Neither Has Intoxicating Effects

There are two types of cannabinoids: cannabinoids with psychoactive effects and non-intoxicating cannabinoids. The tetrahydrocannabinol (THC) family of cannabinoids, like delta-8, delta-9, and delta-10, can have intoxicating side effects in large doses. These are the cannabinoids that latch onto your receptors and influence the way they send and receive messages.

CBD and CBG interact with these receptors without creating a functional bond. They’re gentle influencers that won’t override your body’s processes. You’re not going to experience any intoxicating effects when you use CBD or CBG, even at high concentrations.

CBG vs. CBD: How Are They Different?

CBG and CBD have a lot in common, but they’re similar in the same way that an apple is similar to an orange. Both apples and oranges are fruits that can be beneficial for your well-being, and both CBG and CBD can have therapeutic benefits for your well-being. But the way they work and what they offer your body in terms of support are vastly different.

Broad Focus vs. Narrow Focus

CBD can support overall wellness due to its ability to get along with most types of receptors in your body. CBG can work with the same receptors, but it typically doesn’t stimulate them very strongly. It’s more interested in working with the cannabinoid receptors in your brain to help support neurotransmitters.

CBG’s narrow focus can be helpful, but it is not as broadly helpful as CBD’s ability to work effectively with receptors throughout your whole body.

Greater Influence vs. Lesser Influence

CBD is a very versatile cannabinoid. CBG is far more limited in its ability to interact with your receptors. Researchers are still learning about the benefits of CBG, but at the moment, there isn’t much evidence that its stimulation is broad enough to have a significant influence.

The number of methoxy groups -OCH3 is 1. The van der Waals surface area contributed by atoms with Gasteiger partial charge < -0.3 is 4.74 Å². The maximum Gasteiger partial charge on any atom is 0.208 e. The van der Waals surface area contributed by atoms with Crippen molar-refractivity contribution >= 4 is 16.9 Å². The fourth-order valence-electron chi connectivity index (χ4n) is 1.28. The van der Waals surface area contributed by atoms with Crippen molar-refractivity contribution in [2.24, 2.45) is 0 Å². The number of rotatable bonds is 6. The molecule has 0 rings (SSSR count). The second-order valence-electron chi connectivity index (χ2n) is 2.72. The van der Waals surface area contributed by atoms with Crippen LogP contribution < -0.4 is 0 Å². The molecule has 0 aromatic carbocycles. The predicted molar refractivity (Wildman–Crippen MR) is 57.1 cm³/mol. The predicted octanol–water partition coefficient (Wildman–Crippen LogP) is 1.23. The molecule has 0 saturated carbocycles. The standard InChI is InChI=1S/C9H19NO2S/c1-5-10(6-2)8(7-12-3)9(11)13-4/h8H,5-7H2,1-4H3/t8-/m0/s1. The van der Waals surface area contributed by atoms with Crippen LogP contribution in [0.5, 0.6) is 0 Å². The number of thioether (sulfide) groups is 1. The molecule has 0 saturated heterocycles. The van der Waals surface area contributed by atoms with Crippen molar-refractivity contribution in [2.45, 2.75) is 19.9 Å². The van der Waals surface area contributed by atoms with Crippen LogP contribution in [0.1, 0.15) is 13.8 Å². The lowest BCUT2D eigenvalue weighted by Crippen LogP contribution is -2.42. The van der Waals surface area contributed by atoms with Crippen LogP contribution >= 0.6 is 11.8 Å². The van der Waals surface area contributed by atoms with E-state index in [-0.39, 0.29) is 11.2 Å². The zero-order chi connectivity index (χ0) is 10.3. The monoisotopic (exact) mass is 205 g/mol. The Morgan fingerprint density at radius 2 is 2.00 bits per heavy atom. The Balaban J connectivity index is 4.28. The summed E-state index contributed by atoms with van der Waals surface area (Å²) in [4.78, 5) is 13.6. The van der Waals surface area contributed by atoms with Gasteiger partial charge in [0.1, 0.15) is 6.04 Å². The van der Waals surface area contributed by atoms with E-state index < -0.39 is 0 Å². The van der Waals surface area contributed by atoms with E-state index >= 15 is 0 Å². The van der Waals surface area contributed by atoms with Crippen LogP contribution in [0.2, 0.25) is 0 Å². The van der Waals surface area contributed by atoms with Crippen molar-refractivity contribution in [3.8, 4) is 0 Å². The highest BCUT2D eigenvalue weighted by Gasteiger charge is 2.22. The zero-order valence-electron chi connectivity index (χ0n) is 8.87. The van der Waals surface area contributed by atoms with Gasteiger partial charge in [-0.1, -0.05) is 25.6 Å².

CBG vs. CBD: Which Is Better?

People use cannabinoids because they want noticeable benefits. They like the way that cannabinoids make them feel, and they want to be able to experience these effects soon after taking their CBD products.

CBD can produce subtle but noticeable differences. These differences may even become more pronounced with regular use. You can count on CBD to help you relax, support your post-workout recovery process, and promote easy sleep at night.

With that, most people find that CBD works better for them in providing a wider variety of benefits. This doesn’t mean you can’t incorporate CBG into your wellness routine; it just means that you might want to try using it alongside your CBD versus choosing one or the other.

The Wrap-Up on CBG vs. CBD

A big part of our what we offer here at Blue Forest Farms is that we like to give the “minor” cannabinoids a chance to shine. While the world talks a lot about CBD and THC, there are hundreds of cannabinoids, and all of them are really special.

Each and every one of us is so individual, and we all benefit from slightly different formulas. We’ve found that about 55 mg of CBD daily serves as an excellent base, and then there are different cannabinoids with their special super powers that we can work into that, like CBN for sleep or CBG for brain power.

Blue Forest Farms products are designed to work with your body to naturally support overall wellness.

For more information on CBD and how it works, check out the rest of our blog.


Antioxidant Therapies for Neuroprotection—A Review | National Institutes of Health

Cannabinoid Receptors and the Endocannabinoid System: Signaling and Function in the Central Nervous System | PNAS Journals

Mechanisms of Action and Pharmacokinetics of Cannabis | The Permanente Journal